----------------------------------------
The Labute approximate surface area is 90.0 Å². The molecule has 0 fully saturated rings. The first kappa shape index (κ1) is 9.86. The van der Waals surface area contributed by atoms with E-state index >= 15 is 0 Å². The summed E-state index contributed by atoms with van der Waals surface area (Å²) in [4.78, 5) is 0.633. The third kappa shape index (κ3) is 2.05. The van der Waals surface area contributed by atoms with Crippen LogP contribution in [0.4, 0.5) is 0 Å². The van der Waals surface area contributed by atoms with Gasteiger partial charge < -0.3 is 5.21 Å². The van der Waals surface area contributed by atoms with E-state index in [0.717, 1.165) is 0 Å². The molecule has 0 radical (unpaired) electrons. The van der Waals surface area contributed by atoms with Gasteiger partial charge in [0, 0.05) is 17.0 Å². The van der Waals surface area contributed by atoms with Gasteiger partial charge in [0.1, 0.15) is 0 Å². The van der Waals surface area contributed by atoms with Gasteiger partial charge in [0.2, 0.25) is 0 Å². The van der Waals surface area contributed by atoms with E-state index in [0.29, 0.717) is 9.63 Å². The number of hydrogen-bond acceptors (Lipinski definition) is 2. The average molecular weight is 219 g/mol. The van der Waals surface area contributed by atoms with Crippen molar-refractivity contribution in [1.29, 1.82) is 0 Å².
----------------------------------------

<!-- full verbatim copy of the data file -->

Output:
The Labute approximate surface area is 90.0 Å². The molecule has 0 fully saturated rings. The first kappa shape index (κ1) is 9.86. The van der Waals surface area contributed by atoms with E-state index >= 15 is 0 Å². The summed E-state index contributed by atoms with van der Waals surface area (Å²) in [4.78, 5) is 0.633. The third kappa shape index (κ3) is 2.05. The van der Waals surface area contributed by atoms with Crippen LogP contribution in [0.4, 0.5) is 0 Å². The van der Waals surface area contributed by atoms with Gasteiger partial charge < -0.3 is 5.21 Å². The van der Waals surface area contributed by atoms with E-state index in [0.717, 1.165) is 0 Å². The molecule has 0 radical (unpaired) electrons. The van der Waals surface area contributed by atoms with Gasteiger partial charge in [0, 0.05) is 17.0 Å². The van der Waals surface area contributed by atoms with Gasteiger partial charge in [0.1, 0.15) is 0 Å². The van der Waals surface area contributed by atoms with Gasteiger partial charge in [0.2, 0.25) is 0 Å². The van der Waals surface area contributed by atoms with E-state index in [0.29, 0.717) is 9.63 Å². The number of hydrogen-bond acceptors (Lipinski definition) is 2. The average molecular weight is 219 g/mol. The van der Waals surface area contributed by atoms with Crippen molar-refractivity contribution in [1.29, 1.82) is 0 Å².